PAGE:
Making Things Talk: Using Sensors, Networks, and Arduino to See, Hear, and Feel Your World

Overview

Make microcontrollers, PCs, servers, and smartphones talk to each other.

Building electronic projects that interact with the physical world is good fun. But when the devices you've built start to talk to each other, things really get interesting. With 33 easy-to-build projects, Making Things Talk shows you how to get your gadgets to communicate with you and your environment. It?s perfect for people with little technical training but a lot of ...

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Making Things Talk: Using Sensors, Networks, and Arduino to see, hear, and feel your world

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Overview

Make microcontrollers, PCs, servers, and smartphones talk to each other.

Building electronic projects that interact with the physical world is good fun. But when the devices you've built start to talk to each other, things really get interesting. With 33 easy-to-build projects, Making Things Talk shows you how to get your gadgets to communicate with you and your environment. It’s perfect for people with little technical training but a lot of interest.

Maybe you're a science teacher who wants to show students how to monitor the weather in several locations at once. Or a sculptor looking to stage a room of choreographed mechanical sculptures. In this expanded edition, you’ll learn how to form networks of smart devices that share data and respond to commands.

  • Call your home thermostat with a smartphone and change the temperature.
  • Create your own game controllers that communicate over a network.
  • Use ZigBee, Bluetooth, Infrared, and plain old radio to transmit sensor data wirelessly.
  • Work with Arduino 1.0, Processing, and PHP—three easy-to-use, open source environments.
  • Write programs to send data across the Internet, based on physical activity in your home, office, or backyard.

Whether you want to connect simple home sensors to the Internet, or create a device that can interact wirelessly with other gadgets, this book explains exactly what you need.

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Product Details

  • ISBN-13: 9781449392437
  • Publisher: Maker Media, Inc
  • Publication date: 9/23/2011
  • Edition description: Second Edition
  • Edition number: 2
  • Pages: 470
  • Sales rank: 624,700
  • Product dimensions: 7.90 (w) x 9.70 (h) x 1.00 (d)

Meet the Author

Tom Igoe teaches courses in physical computing and networking, exploring ways to allow digital technologies to sense and respond to a wider range of human physical expression. He has a background in theatre, and his work centers on physical interaction related to live performance and public space. He is a co-author of the book Physical Computing: Sensing and Controlling the Physical World with Computers, which has been adopted by numerous digital art and design programs around the world. Projects include a series of networked banquet table centerpieces and musical instruments; an email clock; and a series of interactive dioramas, created in collaboration with M.R. Petit. He has consulted for The American Museum of the Moving Image, EAR Studio, Diller + Scofidio Architects, Eos Orchestra, and others.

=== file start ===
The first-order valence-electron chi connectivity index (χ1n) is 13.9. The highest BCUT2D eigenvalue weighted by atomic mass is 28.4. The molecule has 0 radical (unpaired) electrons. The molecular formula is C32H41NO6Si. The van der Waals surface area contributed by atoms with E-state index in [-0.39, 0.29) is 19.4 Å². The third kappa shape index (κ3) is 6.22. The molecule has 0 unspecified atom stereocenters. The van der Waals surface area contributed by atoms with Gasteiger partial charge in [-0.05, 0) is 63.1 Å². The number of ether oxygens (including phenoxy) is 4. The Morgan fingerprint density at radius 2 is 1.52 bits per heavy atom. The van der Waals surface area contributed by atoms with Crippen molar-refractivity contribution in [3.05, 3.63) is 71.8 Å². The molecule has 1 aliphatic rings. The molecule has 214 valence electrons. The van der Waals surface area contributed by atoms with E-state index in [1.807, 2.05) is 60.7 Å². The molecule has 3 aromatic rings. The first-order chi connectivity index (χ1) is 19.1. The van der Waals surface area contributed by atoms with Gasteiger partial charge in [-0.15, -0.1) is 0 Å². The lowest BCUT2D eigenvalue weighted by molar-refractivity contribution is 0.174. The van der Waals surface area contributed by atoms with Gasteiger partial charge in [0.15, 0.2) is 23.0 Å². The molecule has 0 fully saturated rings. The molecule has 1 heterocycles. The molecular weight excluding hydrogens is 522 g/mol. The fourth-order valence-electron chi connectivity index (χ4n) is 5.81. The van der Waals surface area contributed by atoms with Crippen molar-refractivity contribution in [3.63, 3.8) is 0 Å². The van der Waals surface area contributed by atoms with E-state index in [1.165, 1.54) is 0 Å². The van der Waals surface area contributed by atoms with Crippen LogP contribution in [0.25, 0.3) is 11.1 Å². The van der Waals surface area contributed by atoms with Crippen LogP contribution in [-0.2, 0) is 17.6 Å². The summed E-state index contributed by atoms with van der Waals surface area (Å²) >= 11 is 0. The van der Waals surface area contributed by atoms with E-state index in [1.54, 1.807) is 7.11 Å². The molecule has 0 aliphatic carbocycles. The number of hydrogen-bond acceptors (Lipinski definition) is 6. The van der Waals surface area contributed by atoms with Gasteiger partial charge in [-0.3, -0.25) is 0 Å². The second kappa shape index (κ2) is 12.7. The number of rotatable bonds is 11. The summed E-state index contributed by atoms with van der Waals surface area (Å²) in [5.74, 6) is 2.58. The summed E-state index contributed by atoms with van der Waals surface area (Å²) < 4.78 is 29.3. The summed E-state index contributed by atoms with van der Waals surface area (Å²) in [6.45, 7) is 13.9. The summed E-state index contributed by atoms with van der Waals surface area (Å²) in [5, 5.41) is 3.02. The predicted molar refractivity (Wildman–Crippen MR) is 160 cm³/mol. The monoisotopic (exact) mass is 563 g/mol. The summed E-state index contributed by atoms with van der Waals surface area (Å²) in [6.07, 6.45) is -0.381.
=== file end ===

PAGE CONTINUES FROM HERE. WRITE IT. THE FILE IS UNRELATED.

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Table of Contents

Preface;
Who This Book Is For;
What You Need to Know;
Contents of This Book;
On Buying Parts;
Using Code Examples;
Using Circuit Examples;
Acknowledgments for the First Edition;
Note on the Second Edition;
Chapter 1: The Tools;
1.1 It Starts with the Stuff You Touch;
1.2 It’s About Pulses;
1.3 Computers of All Shapes and Sizes;
1.4 Good Habits;
1.5 Tools;
1.6 Using the Command Line;
1.7 Using an Oscilloscope;
1.8 It Ends with the Stuff You Touch;
Chapter 2: The Simplest Network;
2.1 Supplies for Chapter 2;
2.2 Layers of Agreement;
2.3 Making the Connection: The Lower Layers;
2.4 Saying Something: The Application Layer;
2.5 Complex Conversations;
2.6 Flow Control;
2.7 Finishing Touches: Tidy It Up, Box It Up;
2.8 Conclusion;
Chapter 3: A More Complex Network;
3.1 Supplies for Chapter 3;
3.2 Network Maps and Addresses;
3.3 Conclusion;
Chapter 4: Look, Ma, No Computer! Microcontrollers on the Internet;
4.1 Supplies for Chapter 4;
4.2 Introducing Network Modules;
4.3 An Embedded Network Client Application;
4.4 The Finished Project;
4.5 Programming and Troubleshooting Tools for Embedded Modules;
4.6 Conclusion;
Chapter 5: Communicating in (Near) Real Time;
5.1 Supplies for Chapter 5;
5.2 Interactive Systems and Feedback Loops;
5.3 Transmission Control Protocol: Sockets & Sessions;
5.4 The Clients;
5.5 Conclusion;
Chapter 6: Wireless Communication;
6.1 Supplies for Chapter 6;
6.2 Why Isn’t Everything Wireless?;
6.3 Two Flavors of Wireless: Infrared and Radio;
6.4 How Radio Works;
6.5 Buying Radios;
6.6 What About WiFi?;
6.7 Conclusion;
Chapter 7: Sessionless Networks;
7.1 Supplies for Chapter 7;
7.2 Sessions vs. Messages;
7.3 Who’s Out There? Broadcast Messages;
7.4 Directed Messages;
7.5 Conclusion;
Chapter 8: How to Locate (Almost) Anything;
8.1 Supplies for Chapter 8;
8.2 Network Location and Physical Location;
8.3 Determining Distance;
8.4 Determining Position Through Trilateration;
8.5 Determining Orientation;
8.6 Conclusion;
Chapter 9: Identification;
9.1 Supplies for Chapter 9;
9.2 Physical Identification;
9.3 Network Identification;
9.4 Conclusion;
Chapter 10: Mobile Phone Networks and the Physical World;
10.1 Supplies for Chapter 10;
10.2 One Big Network;
10.3 Text-Messaging Interfaces;
10.4 Native Applications for Mobile Phones;
10.5 Conclusion;
Chapter 11: Protocols Revisited;
11.1 Supplies for Chapter 11;
11.2 Make the Connections;
11.3 Text or Binary?;
11.4 MIDI;
11.5 Representational State Transfer;
11.6 Conclusion;
Where to Get Stuff;
Supplies;
Hardware;
Software;

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